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Journal Article

Sympatric speciation suggested by monophyly of crater lake cichlids

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Schliewen, U. K., Tautz, D., & Pääbo, S. (1994). Sympatric speciation suggested by monophyly of crater lake cichlids. Nature, 368(6472), 629-632. doi:10.1038/368629a0.

Cite as: https://hdl.handle.net/11858/00-001M-0000-0010-0EFB-0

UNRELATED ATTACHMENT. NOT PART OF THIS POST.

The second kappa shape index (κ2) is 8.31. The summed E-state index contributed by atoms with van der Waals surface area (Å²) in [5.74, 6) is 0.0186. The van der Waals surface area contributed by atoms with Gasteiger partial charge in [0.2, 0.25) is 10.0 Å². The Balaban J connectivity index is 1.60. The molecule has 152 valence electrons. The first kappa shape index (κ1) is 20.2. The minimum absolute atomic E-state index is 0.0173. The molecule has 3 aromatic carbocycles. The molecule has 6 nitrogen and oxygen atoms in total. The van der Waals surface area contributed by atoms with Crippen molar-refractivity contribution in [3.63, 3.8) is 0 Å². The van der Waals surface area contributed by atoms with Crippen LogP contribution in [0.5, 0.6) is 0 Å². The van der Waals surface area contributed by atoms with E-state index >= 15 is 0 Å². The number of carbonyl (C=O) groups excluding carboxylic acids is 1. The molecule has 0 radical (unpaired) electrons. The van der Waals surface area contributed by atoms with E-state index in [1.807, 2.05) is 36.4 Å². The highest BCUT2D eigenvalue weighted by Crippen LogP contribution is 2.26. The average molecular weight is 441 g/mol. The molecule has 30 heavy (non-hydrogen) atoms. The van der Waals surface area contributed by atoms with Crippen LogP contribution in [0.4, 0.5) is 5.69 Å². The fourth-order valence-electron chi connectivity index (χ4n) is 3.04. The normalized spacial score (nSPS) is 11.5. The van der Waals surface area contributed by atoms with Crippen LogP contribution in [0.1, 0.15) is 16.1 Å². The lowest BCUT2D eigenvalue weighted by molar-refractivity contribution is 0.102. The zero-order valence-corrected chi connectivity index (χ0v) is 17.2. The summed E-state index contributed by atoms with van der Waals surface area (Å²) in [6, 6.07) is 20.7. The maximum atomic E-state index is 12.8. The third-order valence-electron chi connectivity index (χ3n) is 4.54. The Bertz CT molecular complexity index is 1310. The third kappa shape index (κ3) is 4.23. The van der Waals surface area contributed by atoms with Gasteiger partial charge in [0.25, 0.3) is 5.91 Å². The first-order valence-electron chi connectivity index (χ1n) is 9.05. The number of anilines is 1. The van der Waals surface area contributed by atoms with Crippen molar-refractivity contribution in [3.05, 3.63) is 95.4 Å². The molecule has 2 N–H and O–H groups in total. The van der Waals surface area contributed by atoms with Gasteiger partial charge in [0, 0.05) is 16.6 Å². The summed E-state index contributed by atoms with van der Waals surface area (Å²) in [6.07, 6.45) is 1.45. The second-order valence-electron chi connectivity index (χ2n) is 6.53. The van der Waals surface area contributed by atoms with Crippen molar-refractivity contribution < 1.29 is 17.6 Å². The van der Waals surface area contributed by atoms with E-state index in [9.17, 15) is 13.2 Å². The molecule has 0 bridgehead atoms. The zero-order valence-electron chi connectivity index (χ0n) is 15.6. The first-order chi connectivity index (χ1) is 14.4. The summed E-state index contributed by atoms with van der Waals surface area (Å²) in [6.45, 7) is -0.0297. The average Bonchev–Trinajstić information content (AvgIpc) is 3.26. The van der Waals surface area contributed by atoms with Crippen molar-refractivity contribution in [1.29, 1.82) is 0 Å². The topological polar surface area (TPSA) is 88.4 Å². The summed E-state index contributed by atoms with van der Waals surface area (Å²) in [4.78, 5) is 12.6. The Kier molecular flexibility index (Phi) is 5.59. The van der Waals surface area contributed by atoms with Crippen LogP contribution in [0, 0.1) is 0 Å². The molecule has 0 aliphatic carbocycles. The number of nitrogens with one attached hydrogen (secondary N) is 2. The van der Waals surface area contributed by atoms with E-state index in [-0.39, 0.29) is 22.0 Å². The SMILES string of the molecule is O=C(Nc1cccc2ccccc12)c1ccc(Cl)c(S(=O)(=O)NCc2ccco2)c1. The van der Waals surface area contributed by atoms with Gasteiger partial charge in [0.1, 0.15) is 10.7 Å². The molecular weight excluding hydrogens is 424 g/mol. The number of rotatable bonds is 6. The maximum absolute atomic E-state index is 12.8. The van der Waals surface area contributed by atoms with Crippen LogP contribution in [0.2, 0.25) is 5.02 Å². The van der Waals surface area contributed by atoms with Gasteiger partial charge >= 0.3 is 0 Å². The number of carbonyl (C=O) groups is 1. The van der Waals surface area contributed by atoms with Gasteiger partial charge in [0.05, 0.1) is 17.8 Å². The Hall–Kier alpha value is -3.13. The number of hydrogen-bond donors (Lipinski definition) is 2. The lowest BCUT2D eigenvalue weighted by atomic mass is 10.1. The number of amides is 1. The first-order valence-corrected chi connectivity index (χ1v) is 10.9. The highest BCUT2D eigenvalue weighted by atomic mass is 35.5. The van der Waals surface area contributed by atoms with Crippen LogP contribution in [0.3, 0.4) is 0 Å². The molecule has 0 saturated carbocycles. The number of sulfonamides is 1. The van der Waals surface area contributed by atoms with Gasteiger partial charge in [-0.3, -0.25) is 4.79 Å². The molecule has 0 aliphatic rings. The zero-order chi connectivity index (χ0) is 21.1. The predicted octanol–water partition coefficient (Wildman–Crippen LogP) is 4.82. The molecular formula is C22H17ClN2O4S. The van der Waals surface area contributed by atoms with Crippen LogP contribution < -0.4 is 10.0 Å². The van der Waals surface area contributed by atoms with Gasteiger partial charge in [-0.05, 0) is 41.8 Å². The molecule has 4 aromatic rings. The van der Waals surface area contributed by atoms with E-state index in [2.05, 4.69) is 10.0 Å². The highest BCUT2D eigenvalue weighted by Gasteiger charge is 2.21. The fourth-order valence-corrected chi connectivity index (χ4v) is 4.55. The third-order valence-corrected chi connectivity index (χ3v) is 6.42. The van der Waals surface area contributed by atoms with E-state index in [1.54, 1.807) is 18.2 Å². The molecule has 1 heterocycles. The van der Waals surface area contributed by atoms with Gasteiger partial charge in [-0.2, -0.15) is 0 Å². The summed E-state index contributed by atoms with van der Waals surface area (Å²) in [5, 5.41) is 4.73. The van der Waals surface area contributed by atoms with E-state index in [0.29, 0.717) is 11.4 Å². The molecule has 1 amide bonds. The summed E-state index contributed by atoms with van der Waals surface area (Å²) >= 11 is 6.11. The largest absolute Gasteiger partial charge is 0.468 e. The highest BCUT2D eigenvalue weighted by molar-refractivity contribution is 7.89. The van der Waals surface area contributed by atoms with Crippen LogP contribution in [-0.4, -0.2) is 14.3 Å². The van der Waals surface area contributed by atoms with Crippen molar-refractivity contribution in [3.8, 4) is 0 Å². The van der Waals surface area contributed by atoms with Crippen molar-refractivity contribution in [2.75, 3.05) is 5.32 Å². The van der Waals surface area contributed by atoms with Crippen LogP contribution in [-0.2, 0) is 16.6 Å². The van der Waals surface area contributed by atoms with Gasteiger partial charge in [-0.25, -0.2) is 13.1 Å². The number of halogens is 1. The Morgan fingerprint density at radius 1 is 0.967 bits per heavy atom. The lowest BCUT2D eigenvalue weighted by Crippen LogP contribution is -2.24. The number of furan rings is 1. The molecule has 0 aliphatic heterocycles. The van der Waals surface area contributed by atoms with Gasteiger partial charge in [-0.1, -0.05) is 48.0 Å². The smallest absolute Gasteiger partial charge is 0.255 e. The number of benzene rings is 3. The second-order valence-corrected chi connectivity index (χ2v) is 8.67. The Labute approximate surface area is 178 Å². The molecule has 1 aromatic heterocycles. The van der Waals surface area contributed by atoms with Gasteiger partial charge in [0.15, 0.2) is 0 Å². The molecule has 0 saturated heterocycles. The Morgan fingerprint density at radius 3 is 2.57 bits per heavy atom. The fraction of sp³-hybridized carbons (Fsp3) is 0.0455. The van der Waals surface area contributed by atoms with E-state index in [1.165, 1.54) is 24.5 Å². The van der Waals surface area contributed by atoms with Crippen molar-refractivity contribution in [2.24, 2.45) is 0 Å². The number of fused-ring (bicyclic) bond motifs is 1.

THE existence of sympatric speciation-that populations diverge into species in the absence of physical or ecological barriers-is controversial1-6. The East African Great Lakes harbour hundreds of cichlid species representing only a few monophyletic lineages7,8, although palaeolimnological evidence9-11 and local restrictions on species distribution12 suggest that speciation in these lakes could have been allopatric13,14. The case for sympatry in restricted areas of Lakes Malawi and Tanganyika is stronger15-17 but not unassailable. A better case might be made for cichlid species flocks in small, ecologically monotonous crater lakes. Here we present a mitochondrial DNA analysis of cichlid species flocks endemic to two such lakes in Cameroon. The results suggest that the flocks in each lake are monophyletic: the implication being that each lake was colonized once only, the size and shape of each lake being such that subsequent diversification would have been sympatric.